Gesualdo - Prince of Darkness
Libretto - Mitchell Morris
Illustrator - Mark Simmons
Conductor - Nicole Paiement
The vitality of the opera scene in San Francisco is an amazing thing. Whereas classical music tends to draw the geriatric and near-geriatric (a condition that gets worse the further down the peninsula you go), opera continues to be a big draw, even for twenty and thirty-somethings. Part of this can be attributed to the enticing marketing outreach by the SF Opera, but part can be attributed to the edgy works produced by Opera Parallèle.
Gesualdo, Prince of Darkness is one such work. The historical Gesualdo was madrigal composer whose works are little known in the 21st century. However, he’s better known as a cuckold who killed his wife, her servant and her lover – a story that rates as prime operatic plot material.
Opera Parallèle invited the public in to share this work-in-progress. This was not the first opera made from Gesualdo’s dramatic story, but it is first attend to include a comic book projections from the same. Tricked out in the style of a Marvel comic and projected on the wall, the comic series provides all the sex and violence that don’t quite make it to the real stage.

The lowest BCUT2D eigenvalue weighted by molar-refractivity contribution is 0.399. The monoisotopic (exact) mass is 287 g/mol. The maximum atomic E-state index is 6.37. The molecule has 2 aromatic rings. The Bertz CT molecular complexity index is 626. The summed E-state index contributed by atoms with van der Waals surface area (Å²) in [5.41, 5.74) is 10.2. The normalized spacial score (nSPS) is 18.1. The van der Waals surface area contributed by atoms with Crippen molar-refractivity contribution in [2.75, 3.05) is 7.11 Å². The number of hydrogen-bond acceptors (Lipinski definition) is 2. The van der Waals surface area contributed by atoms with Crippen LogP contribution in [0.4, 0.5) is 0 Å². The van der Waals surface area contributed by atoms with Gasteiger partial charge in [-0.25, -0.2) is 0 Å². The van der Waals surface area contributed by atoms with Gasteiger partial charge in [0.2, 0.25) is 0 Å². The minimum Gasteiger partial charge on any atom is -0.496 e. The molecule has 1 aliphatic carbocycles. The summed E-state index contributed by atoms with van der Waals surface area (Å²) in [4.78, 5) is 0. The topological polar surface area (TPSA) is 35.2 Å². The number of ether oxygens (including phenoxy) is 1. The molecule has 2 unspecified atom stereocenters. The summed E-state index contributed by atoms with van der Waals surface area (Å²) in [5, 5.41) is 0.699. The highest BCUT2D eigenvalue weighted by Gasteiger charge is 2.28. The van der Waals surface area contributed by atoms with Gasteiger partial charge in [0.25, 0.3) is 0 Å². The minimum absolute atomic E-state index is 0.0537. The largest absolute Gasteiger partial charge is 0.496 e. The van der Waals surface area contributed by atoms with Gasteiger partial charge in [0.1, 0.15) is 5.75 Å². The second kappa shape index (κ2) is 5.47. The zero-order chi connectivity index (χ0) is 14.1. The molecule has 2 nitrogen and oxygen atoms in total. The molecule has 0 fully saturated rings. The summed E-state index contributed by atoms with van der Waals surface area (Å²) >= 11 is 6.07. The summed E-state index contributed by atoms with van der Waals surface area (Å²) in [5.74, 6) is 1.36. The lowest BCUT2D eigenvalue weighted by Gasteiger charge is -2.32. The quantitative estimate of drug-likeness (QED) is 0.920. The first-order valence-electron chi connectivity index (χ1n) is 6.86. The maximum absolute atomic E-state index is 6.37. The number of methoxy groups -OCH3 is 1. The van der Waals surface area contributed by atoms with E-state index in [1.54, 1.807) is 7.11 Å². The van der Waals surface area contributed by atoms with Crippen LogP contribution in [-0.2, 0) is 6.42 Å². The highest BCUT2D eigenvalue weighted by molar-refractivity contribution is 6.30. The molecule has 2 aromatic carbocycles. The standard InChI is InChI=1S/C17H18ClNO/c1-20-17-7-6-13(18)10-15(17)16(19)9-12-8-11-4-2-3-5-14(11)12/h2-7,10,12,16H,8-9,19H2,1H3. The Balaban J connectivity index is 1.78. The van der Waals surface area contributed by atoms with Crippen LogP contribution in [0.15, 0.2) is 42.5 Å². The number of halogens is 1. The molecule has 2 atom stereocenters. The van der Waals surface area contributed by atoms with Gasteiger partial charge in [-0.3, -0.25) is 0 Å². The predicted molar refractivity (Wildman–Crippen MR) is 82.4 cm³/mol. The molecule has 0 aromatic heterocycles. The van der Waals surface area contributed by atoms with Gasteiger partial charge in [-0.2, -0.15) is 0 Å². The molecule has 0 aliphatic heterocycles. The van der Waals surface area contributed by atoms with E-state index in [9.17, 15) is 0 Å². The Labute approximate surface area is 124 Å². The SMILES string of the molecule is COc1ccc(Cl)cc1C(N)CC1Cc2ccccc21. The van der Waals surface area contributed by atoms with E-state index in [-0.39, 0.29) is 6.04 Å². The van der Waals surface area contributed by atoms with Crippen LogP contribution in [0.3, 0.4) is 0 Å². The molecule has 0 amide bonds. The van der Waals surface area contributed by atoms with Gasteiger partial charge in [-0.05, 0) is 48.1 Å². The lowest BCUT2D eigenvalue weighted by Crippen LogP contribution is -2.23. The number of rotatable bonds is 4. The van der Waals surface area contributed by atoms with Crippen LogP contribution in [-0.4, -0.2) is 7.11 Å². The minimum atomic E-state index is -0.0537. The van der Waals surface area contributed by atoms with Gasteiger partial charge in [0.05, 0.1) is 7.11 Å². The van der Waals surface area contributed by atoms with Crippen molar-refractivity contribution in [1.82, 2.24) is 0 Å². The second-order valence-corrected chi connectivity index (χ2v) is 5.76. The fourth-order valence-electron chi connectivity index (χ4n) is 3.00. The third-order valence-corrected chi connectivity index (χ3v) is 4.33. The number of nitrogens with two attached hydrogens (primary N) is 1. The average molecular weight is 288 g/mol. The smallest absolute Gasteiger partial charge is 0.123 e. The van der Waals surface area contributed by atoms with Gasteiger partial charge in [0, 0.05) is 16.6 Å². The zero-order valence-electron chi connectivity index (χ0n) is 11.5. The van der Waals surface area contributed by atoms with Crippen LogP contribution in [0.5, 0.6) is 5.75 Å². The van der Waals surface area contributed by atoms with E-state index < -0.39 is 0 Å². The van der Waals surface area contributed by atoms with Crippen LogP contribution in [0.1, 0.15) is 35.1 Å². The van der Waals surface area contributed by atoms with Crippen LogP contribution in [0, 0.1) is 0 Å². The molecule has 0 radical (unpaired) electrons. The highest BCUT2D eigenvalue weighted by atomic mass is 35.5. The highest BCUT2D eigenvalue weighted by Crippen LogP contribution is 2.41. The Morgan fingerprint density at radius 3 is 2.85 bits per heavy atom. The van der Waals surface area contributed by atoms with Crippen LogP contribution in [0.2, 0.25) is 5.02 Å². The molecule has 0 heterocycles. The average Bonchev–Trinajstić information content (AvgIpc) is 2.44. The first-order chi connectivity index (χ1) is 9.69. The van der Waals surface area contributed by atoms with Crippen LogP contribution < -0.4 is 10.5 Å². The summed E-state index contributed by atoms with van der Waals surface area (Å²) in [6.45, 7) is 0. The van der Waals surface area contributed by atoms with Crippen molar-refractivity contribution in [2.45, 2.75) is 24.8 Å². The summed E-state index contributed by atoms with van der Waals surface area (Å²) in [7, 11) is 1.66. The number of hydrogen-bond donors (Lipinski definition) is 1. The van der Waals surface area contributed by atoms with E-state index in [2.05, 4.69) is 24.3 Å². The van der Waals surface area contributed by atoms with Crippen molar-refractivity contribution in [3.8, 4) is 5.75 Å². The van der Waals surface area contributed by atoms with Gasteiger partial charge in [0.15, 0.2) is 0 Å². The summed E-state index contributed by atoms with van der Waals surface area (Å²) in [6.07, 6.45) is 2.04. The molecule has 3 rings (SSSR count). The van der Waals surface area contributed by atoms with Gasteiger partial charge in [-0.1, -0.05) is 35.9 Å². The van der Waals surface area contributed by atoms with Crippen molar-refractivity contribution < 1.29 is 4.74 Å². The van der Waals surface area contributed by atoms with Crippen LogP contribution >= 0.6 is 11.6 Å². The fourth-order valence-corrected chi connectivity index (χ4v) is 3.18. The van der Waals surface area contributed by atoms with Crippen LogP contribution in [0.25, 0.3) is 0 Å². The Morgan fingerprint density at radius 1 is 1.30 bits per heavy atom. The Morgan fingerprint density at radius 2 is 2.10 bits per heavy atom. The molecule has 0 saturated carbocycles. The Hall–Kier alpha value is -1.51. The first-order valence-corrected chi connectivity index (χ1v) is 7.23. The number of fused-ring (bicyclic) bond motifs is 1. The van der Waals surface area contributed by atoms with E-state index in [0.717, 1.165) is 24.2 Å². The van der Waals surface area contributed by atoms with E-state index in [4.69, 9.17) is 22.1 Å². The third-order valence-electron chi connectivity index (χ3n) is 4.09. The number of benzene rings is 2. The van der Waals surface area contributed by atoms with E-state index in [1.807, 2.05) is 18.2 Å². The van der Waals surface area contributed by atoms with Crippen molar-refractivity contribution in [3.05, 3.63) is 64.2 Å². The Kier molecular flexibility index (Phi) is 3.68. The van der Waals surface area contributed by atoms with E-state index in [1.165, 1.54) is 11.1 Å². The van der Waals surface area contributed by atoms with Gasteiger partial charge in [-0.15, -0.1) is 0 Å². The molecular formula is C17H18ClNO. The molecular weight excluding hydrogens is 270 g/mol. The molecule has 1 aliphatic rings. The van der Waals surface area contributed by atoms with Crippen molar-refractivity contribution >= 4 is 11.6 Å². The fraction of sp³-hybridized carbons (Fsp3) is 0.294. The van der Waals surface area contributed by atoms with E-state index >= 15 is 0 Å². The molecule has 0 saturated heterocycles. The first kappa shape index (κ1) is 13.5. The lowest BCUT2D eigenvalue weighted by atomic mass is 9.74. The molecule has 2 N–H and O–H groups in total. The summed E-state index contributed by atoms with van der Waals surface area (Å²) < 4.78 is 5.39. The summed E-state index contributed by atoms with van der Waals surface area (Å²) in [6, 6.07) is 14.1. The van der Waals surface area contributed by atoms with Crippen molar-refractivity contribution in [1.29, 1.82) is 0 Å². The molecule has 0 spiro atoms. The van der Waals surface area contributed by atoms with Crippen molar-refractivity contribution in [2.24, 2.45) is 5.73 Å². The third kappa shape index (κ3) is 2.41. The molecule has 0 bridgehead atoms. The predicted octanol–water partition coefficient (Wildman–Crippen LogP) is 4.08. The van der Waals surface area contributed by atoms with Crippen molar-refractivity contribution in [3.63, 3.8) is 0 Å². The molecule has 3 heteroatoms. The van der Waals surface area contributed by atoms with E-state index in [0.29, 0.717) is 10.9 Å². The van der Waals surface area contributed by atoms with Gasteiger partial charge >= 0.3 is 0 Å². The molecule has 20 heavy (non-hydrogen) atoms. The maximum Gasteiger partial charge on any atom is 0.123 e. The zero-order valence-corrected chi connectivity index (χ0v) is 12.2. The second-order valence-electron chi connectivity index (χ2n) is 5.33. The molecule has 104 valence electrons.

While the comic book approach might seem a little gimmicky, it is very effective, particularly in guiding audience members who are unfamiliar with the story. It certainly beats subtitles as a narrative aide.
The theorbo, a lute-like instrument commonly used by the Philharmonia Baroque Orchestra, was incorporated to highlight Gesualdo’s role as a compositor. Like the comic book approach, this too can be construed as gimmicky, as the music itself is not Renaissance or baroque. I suspect however, the theorbo will work better when the work is fully orchestrated.
The performance itself, was quite extraordinary. Daniel Cilli delivers an animated performance as Gesualdo. His strong baritone takes on an eerie cast when he sings out of his normal registers at the end. Michelle Rice, as his murdered wife Maria, brings a wounded remorse to the role that is positively palpable in every note she sings.
Since this was a work-in-progress, I’m reluctant to take a critical approach to this material. It remains unclear when Opera Parallèle will present this composition, as composer Dante DiSilva noted that much work is still required. However, their very willingness to share such works, and introduce new means of presentation explains why the opera community in the bay area remains so vibrant.